I am not a nervous flier. I have flown regularly all my life and quite enjoy it. I fall asleep almost immediately when the jet engines get going, and have been known to sleep with my mouth hanging open for hours. I know that flying in an airplane is astronomically safer than riding in a car. I also know that the odds of an airplane crash are extremely low. When I’m flying to Phoenix, Arizona from Medford, Oregon and I hand you my boarding pass, there are many things I am happy to hear you say to me after you check me in. These include, but are not limited to, “thank you for flying with Alaska Airlines; have a wonderful flight; and, Nancy, we’ve upgraded you to first class.” What I don’t want to hear, anywhere in the vicinity of an airport, particularly FROM AN AIRLINE EMPLOYEE WHEN I AM BOARDING MY FLIGHT, is “good luck.”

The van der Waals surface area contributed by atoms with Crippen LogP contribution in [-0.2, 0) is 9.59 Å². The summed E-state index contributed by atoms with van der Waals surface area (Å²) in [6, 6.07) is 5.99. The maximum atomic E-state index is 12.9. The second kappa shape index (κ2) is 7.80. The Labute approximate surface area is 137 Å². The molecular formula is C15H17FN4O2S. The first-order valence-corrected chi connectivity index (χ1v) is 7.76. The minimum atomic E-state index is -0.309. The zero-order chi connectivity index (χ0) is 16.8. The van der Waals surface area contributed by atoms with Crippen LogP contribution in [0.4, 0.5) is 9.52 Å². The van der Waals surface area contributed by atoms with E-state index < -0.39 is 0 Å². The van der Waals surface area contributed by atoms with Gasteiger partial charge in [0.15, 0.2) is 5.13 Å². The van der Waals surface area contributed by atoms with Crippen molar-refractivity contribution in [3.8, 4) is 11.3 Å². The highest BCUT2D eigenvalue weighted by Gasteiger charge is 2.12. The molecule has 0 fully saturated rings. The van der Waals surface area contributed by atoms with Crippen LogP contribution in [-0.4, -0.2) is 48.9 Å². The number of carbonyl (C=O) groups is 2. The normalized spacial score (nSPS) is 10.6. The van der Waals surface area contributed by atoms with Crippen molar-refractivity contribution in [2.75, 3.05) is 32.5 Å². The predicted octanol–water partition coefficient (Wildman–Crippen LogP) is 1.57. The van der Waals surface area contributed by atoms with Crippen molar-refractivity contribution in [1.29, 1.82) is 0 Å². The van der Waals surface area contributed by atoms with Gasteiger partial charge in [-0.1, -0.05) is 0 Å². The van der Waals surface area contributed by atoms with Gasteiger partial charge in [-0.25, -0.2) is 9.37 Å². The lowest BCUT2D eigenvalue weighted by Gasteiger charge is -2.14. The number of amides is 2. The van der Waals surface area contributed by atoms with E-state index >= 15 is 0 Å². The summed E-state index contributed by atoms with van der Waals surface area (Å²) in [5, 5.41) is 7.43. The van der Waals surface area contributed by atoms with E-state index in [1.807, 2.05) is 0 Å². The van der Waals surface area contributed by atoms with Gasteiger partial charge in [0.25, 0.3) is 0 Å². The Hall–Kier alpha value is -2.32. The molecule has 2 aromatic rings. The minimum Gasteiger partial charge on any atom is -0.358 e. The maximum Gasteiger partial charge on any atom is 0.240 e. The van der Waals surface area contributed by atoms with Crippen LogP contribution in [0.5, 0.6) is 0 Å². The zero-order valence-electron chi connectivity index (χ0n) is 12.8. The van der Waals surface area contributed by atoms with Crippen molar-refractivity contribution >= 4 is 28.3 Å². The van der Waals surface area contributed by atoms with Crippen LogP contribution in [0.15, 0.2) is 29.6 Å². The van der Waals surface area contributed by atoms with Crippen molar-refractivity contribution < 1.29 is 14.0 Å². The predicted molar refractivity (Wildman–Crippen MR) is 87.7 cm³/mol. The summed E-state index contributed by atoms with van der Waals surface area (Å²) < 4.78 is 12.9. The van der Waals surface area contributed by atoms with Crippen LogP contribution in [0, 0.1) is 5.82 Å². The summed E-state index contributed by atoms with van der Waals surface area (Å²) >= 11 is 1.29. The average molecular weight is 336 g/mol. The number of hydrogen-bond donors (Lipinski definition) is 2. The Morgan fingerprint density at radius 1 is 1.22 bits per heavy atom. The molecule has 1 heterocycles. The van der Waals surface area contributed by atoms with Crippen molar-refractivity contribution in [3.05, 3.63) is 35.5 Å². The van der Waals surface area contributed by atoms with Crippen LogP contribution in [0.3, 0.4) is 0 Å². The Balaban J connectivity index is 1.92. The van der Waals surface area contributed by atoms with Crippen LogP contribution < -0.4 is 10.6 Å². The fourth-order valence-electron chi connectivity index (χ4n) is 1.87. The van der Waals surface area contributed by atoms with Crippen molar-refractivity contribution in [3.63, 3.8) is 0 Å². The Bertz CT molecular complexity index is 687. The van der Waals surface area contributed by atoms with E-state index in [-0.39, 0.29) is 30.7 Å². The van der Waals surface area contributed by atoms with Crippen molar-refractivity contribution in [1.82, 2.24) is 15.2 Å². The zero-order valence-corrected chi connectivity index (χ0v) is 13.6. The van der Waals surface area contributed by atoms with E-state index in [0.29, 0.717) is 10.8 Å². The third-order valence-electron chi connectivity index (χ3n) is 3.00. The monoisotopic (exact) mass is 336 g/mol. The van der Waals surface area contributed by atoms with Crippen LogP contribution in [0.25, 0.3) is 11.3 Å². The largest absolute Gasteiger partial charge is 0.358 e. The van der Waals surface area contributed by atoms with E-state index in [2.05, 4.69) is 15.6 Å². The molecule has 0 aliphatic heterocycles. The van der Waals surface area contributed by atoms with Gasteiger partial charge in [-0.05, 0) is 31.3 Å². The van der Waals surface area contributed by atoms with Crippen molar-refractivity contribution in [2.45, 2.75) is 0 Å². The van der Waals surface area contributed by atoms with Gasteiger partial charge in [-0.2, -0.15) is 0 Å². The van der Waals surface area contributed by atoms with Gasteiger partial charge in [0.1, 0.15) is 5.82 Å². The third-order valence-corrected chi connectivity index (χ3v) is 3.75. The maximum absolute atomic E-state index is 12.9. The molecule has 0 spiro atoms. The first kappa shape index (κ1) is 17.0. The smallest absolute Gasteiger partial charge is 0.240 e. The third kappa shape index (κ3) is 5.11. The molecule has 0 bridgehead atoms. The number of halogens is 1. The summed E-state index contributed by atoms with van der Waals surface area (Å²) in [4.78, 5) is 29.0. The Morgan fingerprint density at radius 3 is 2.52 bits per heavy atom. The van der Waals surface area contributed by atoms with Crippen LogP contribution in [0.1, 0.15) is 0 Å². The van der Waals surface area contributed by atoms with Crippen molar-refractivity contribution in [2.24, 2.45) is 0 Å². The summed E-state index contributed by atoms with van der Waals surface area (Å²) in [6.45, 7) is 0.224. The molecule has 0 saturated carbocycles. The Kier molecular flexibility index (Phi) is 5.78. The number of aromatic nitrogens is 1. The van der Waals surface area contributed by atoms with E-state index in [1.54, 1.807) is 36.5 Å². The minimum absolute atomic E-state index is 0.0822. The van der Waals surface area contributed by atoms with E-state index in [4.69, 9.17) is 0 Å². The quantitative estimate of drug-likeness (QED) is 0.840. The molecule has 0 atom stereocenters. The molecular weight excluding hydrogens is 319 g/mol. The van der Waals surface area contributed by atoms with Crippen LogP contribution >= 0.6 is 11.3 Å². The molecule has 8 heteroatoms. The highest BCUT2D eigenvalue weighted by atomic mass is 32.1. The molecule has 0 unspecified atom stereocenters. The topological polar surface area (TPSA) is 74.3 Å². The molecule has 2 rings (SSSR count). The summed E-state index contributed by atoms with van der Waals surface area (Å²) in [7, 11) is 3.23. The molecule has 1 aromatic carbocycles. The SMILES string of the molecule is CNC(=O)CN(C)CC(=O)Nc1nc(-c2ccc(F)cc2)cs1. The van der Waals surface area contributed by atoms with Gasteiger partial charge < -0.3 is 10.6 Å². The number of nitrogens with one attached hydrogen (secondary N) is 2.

Really? Good luck? If this isn’t one of the first things covered in what not to say to customers when learning how to be an airline employee, it certainly should be. I might be more inclined to accept this if I was say, flying to Monte Carlo, but even then, I’d really like to hear it when I’m exiting the plane, not when I’m getting on.
Help me out here Alaska Airlines. Please remind your employees that good luck should be reserved for Caesars Palace employees at the roulette wheel. Let’s keep luck out of the airport entirely.